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Great, great, great! Richard Branson has a Tamil connection

"I knew that I had past generations living in India, but haven't realised how strong our connections were... Every time I meet an Indian, I say we might be relatives," quipped Branson.

Published: 12th December 2019 06:28 PM  |   Last Updated: 12th December 2019 06:36 PM   |  A+A-

Richard Branson

Sir Richard Branson poses for the photographers in the window of a replica of the Virgin Galactic. (File photo)

By PTI

MUMBAI: Billionaire businessman Richard Branson on Wednesday said lab tests have revealed that a part of his ancestral origins lie in Tamil Nadu's Cuddalore, dating back to 1793.

In honour of the same, Virgin Atlantic, the carrier Branson founded 35 years ago, has decided to place a picture of his great, great, great grandmother Aria, who was an Indian, on their planes connecting Mumbai from London.

"I knew that I had past generations living in India, but haven't realised how strong our connections were.

So, it turned out that from 1793, we had four generations living here in Cuddalore and one of my great, great, great grandmothers was an Indian named Aria who was married to one of my great, great, great grandfathers," Branson told reporters here.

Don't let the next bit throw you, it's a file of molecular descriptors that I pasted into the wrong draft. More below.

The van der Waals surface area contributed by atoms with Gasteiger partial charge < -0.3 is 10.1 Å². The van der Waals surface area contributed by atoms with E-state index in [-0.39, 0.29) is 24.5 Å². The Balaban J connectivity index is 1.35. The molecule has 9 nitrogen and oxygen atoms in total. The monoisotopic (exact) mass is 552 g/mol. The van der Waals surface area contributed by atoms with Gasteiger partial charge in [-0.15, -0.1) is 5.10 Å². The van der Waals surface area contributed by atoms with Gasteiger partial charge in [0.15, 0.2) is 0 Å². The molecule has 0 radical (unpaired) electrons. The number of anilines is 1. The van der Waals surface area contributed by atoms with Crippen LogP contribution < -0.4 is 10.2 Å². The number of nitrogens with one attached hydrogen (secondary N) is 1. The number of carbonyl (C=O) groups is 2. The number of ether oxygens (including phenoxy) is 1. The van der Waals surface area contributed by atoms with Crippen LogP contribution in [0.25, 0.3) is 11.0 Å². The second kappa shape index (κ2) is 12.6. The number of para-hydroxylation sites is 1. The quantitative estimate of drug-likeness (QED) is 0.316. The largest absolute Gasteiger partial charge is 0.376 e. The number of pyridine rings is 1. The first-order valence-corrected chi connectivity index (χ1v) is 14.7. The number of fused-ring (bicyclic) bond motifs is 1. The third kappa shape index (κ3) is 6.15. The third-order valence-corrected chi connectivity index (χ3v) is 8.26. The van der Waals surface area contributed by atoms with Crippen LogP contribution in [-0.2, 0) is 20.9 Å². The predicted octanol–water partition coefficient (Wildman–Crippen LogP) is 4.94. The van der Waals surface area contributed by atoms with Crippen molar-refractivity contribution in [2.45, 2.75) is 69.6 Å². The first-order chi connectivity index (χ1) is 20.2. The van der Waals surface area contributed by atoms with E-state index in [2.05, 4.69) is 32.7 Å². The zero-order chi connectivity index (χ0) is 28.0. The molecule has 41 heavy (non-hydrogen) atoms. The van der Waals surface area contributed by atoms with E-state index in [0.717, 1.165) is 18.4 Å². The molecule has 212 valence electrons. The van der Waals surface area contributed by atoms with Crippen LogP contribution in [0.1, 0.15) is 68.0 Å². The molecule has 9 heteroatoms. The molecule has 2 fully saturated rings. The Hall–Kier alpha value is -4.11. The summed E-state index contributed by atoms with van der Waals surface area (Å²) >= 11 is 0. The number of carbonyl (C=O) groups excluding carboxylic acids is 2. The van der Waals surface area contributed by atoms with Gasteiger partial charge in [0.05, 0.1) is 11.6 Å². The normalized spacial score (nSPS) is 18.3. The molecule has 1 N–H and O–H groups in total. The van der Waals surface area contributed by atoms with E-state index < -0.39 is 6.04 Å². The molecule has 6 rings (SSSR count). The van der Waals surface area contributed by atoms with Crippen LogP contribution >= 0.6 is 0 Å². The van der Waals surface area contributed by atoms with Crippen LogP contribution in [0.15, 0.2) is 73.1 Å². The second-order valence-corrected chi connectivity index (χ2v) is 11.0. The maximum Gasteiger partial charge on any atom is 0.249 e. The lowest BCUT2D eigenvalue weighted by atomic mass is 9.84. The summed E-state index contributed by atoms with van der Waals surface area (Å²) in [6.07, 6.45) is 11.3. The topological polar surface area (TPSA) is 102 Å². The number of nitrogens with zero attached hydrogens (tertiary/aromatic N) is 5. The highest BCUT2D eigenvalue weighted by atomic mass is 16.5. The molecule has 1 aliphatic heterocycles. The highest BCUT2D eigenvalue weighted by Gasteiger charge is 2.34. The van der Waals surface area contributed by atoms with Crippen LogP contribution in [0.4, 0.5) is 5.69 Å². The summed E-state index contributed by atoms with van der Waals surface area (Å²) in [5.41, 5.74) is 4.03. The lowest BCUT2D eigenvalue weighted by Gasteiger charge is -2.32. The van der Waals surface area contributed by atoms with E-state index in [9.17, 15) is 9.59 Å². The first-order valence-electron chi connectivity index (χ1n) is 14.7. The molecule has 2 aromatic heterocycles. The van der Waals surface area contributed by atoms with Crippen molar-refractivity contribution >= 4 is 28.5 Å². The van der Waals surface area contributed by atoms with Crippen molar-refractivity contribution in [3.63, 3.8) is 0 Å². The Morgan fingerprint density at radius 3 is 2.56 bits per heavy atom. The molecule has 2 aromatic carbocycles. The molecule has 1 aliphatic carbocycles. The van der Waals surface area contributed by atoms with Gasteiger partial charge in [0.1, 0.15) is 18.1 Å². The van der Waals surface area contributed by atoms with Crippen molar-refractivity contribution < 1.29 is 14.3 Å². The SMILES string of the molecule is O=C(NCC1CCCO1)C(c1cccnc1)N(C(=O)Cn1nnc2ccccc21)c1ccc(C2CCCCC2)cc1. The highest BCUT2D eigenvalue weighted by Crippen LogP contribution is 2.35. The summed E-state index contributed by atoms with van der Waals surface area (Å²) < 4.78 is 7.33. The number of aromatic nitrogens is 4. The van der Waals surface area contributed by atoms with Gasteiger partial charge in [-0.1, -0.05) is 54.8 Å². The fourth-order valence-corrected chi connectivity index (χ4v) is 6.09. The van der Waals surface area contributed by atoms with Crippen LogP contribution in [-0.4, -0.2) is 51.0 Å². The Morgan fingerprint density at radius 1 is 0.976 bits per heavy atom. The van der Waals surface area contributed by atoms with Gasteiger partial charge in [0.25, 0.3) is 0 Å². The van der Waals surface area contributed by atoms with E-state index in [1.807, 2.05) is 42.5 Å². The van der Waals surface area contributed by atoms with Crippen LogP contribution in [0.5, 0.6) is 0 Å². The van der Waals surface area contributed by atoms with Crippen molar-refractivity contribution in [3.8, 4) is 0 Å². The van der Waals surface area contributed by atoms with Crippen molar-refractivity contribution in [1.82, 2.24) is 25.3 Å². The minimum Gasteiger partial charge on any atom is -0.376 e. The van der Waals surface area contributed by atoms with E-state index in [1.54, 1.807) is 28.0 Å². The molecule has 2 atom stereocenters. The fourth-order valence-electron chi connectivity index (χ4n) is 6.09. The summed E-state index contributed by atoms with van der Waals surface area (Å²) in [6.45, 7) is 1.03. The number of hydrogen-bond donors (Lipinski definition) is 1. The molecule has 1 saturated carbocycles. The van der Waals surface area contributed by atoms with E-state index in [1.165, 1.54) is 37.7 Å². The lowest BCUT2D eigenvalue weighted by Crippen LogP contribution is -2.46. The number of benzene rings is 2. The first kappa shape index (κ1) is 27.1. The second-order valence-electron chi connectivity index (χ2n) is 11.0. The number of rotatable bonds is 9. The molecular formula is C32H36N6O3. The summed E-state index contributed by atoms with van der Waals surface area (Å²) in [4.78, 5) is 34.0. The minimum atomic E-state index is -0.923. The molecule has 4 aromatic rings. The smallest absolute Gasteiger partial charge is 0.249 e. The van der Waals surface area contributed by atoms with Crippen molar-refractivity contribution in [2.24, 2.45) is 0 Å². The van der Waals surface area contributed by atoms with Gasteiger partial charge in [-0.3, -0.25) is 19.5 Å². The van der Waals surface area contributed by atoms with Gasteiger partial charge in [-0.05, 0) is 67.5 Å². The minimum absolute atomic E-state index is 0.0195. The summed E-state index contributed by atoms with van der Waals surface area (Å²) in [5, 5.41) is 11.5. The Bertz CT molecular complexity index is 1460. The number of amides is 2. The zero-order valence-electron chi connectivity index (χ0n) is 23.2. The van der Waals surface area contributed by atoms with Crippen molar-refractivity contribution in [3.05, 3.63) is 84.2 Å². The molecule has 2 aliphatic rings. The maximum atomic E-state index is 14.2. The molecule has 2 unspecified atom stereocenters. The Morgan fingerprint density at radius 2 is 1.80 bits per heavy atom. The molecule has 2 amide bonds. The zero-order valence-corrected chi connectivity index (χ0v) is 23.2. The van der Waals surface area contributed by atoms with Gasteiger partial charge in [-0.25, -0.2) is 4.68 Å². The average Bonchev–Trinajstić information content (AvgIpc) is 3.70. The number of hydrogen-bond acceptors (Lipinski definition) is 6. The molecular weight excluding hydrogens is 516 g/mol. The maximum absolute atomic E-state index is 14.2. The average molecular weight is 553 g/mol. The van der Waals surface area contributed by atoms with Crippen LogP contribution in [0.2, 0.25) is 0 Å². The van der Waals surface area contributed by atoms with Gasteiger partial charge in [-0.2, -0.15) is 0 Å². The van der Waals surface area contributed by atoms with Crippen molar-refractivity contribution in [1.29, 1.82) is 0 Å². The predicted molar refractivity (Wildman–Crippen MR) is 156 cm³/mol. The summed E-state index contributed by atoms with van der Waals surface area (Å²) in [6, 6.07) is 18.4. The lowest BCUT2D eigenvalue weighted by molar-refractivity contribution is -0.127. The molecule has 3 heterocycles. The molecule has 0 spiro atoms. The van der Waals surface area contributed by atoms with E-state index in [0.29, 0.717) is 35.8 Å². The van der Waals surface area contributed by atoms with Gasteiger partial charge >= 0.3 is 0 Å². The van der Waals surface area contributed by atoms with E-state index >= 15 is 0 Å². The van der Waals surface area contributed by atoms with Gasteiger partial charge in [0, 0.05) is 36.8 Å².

He said a 'saliva test' was done in the labs, which revealed these results.

The maverick billionaire who dabbles in many businesses, including space tourism, said the family had a very grainy picture, and have used the image of Aria as a 'flying icon'.

"Every time I meet an Indian, I say we might be relatives," he quipped.

The carrier has re-launched a daily service connecting Mumbai with London in October, the third time that it has started the service.

Branson said the route was not profitable earlier and thought it was better to pull out rather than burn millions of pounds by continuing with the route.

He also said this is the reason why Virgin Atlantic has continued to thrive in the very difficult aviation market.

A senior company executive said it is confident of the increased connectivity being a success as passenger traffic in the sector has grown 25 percent in the last five years, while seat capacity has gone down by 40 percent, hinting at the opportunity that exists.

The executive said the airline will definitely consider a Manchester-India flight, which was being served by domestic carrier Jet Airways before it went bust in April.

Parallelly, Virgin is also lobbying to expand the capacity at the Heathrow airport, the executive said, adding the company is also looking to partner with a domestic airline to carry international passengers and help fill in the void created by the grounding of Jet Airways, its earlier partner.



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